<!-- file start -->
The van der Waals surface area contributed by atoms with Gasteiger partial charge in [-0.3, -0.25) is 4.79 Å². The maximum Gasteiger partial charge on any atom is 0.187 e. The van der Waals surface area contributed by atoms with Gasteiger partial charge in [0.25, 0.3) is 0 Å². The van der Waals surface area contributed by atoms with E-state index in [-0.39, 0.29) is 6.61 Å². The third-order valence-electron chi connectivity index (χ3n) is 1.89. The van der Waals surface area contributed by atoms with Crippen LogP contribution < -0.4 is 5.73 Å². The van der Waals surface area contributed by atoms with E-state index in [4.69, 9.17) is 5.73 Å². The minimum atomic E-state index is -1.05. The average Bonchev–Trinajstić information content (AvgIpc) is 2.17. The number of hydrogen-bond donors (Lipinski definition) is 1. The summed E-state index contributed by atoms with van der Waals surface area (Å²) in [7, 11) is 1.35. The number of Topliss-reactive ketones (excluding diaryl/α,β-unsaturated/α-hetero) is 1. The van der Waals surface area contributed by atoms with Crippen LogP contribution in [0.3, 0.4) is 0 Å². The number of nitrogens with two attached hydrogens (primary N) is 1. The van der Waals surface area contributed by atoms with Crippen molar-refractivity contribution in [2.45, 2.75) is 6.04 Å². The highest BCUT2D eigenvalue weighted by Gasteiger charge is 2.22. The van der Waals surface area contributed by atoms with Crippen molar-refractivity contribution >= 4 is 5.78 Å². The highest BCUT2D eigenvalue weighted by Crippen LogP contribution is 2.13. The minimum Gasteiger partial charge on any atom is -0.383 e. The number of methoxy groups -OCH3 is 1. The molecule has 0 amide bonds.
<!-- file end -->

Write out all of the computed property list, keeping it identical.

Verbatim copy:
The van der Waals surface area contributed by atoms with Gasteiger partial charge in [-0.3, -0.25) is 4.79 Å². The maximum Gasteiger partial charge on any atom is 0.187 e. The van der Waals surface area contributed by atoms with Gasteiger partial charge in [0.25, 0.3) is 0 Å². The van der Waals surface area contributed by atoms with E-state index in [-0.39, 0.29) is 6.61 Å². The third-order valence-electron chi connectivity index (χ3n) is 1.89. The van der Waals surface area contributed by atoms with Crippen LogP contribution < -0.4 is 5.73 Å². The van der Waals surface area contributed by atoms with E-state index in [4.69, 9.17) is 5.73 Å². The minimum atomic E-state index is -1.05. The average Bonchev–Trinajstić information content (AvgIpc) is 2.17. The number of hydrogen-bond donors (Lipinski definition) is 1. The summed E-state index contributed by atoms with van der Waals surface area (Å²) in [7, 11) is 1.35. The number of Topliss-reactive ketones (excluding diaryl/α,β-unsaturated/α-hetero) is 1. The van der Waals surface area contributed by atoms with Crippen LogP contribution in [0.3, 0.4) is 0 Å². The number of nitrogens with two attached hydrogens (primary N) is 1. The van der Waals surface area contributed by atoms with Crippen molar-refractivity contribution in [2.45, 2.75) is 6.04 Å². The highest BCUT2D eigenvalue weighted by Gasteiger charge is 2.22. The van der Waals surface area contributed by atoms with Crippen molar-refractivity contribution >= 4 is 5.78 Å². The highest BCUT2D eigenvalue weighted by Crippen LogP contribution is 2.13. The minimum Gasteiger partial charge on any atom is -0.383 e. The number of methoxy groups -OCH3 is 1. The molecule has 0 amide bonds.